May 7, 2020:
Updated Travel and Visa Renewal Considerations Amid COVID-19 Involving the US Embassy in Stockholm
By: Annette Gustafsson Guenther, Principal Attorney at Law Offices A.E. Gustafsson, P.C.
This serves as an update to the summary previously posted on the above topic on March 20, 2020. Since then, not much has changed. Many of our clients are struggling with planning for the summer, a time of the year when foreign nationals working in the U.S. on a nonimmigrant work visa (e.g. E-1, E-2, L-1A, L-1B, H-1B) make plans to travel back to their home country to vacation and simultaneously renew visas. Overseas companies and new international transferees also make plans to apply for visas with the goal of having them granted timely to allow travel to the U.S. before schools start in August/September. The lingering presence of COVID-19 continues be a challenge for planning ahead.
As to those people working in the U.S. based on Treaty Trader (E-1) or Treaty Investor (E-2) visas waiting for company treaty approvals, the U.S. Embassy’s Consular Section continue to accept new and renewal company treaty applications, although we have been told review and processing of these applications are not a priority at this time.
It is our understanding also that the Consular section continues to be working with a reduced staffing level and that they are not scheduling visa interviews at this time and “…will resume routine visa services as soon as possible but are unable to provide a specific date at this time”. This is a change from the prior posting, stating no visa processing through the month of May.
Given the above information, those affected should keep the following in mind:
• Processing times for company treaty applications up until COVID-19 hit us, averaged around 30 to 60 days (October through April).
• In the past several years, during the period May through September, processing times have increased to 90 to
120 days for company treaty applications. That was before COVID-19 and the Embassy slow-down.
• The Embassy is still at this time per se accepting company treaty applications, from what we have been informed. However, one should anticipate and plan for a slower than normal pace of review. The reason is simple. First, the consular section is currently operating with a reduced staffing level. Secondly, review of treaty applications has been classified as a low priority. In view of this, it is difficult to see how processing times will not increase. I hope I am wrong, but I would not be surprised if processing times double, compared to what has been typical in the past, perhaps even up to 5 to 6 months throughout the summer and into early fall.
I would urge anyone planning to submit a new or renewal company treaty trader or investor application at the US Embassy in Stockholm this spring or in the summer, to plan for the worse in terms of processing time and submit company treaty applications well in advance of any target transfer date for an employee. Additionally, scheduling a visa interview during the summer of 2020 may become more competitive than normal, with the rush that likely will follow once the Embassy opens up for scheduling.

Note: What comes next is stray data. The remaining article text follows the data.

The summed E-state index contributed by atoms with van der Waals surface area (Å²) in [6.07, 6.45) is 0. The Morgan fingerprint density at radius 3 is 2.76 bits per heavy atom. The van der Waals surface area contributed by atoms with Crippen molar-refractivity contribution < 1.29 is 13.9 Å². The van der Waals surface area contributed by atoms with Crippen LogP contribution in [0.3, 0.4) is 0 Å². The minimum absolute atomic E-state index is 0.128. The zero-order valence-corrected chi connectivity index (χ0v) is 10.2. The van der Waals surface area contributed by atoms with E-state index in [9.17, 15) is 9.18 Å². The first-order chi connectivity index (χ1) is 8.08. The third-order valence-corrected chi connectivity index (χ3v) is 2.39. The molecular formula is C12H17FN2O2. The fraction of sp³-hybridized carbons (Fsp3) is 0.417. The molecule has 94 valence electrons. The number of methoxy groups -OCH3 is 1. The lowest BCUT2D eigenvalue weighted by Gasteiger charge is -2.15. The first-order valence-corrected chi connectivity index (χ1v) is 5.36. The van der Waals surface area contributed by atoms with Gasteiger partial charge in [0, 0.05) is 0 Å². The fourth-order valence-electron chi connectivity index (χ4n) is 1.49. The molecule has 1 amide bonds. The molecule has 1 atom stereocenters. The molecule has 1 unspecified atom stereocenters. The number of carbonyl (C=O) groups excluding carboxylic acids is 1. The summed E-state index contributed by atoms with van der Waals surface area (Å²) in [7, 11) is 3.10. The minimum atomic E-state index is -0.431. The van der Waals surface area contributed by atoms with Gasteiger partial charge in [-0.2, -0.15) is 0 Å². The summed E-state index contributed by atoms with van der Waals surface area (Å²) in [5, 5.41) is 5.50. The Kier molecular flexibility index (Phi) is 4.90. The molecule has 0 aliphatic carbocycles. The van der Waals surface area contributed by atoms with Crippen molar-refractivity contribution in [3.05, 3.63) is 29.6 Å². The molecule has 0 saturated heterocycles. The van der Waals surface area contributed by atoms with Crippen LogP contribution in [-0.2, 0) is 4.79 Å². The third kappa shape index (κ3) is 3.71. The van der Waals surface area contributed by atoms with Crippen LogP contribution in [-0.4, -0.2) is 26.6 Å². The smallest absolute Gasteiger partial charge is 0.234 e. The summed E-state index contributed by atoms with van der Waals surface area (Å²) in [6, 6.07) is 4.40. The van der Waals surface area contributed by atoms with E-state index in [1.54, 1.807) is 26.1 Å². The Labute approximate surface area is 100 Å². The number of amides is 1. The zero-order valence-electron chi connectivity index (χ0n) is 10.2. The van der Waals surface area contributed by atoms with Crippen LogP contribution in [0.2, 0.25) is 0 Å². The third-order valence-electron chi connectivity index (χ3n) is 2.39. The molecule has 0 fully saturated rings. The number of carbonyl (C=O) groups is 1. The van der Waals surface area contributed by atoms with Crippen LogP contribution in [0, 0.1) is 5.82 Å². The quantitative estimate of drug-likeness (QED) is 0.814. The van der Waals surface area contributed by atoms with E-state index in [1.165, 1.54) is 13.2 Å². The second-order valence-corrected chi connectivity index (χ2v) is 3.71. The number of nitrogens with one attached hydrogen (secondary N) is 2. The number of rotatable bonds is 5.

Clearly, “Planning ahead” continues to be challenging in 2020.
As to specifically the President’s updated Proclamation 9993 of March 11, 2020, , “Suspension of Entry as Immigrants and Nonimmigrants of Certain Additional Persons Who Pose a Risk of Transmitting 2019 Novel Coronavirus”, there has been no indication to date of the travel ban being suspended or cancelled, putting many people in a tough position. The reality is that anyone who leaves the U.S. at this time and until the travel ban has been lifted, unless specifically exempted from the travel ban, based on the President’s Proclamation issued on March 11, 2020, will not be allowed back into the U.S., if they have been present in the Schengen countries and the UK within the 14 day period before entering. The ban remains in place until the President terminates it, so an indefinite period of time. While one would hope the ban will be terminated or eased by June, given the COVID-19 outbreak remains active, I would be pleasantly surprised if it was lifted in June.
Finally, keep in mind that there are exceptions for who is subject to the travel ban, among them:
1. “Green card” holders;
2. A non-US citizen who is married to a US citizen or a “green card” holder;
3. A non-US citizen who is a parent to a US citizen or GC holder, provided the US citizen or green card holder is unmarried and under the age of 21;
4. People who have a sibling who is a US citizen or green card holder, provided both are under the age of 21 years and unmarried.
In sum, anyone departing the U.S. at this time might want to make plans for and anticipate having to remain outside the U.S. for a
while, as a “worst case scenario” plan. I certainly hope, things will ease up in June, but the reality is that we just do not know at this point and time.
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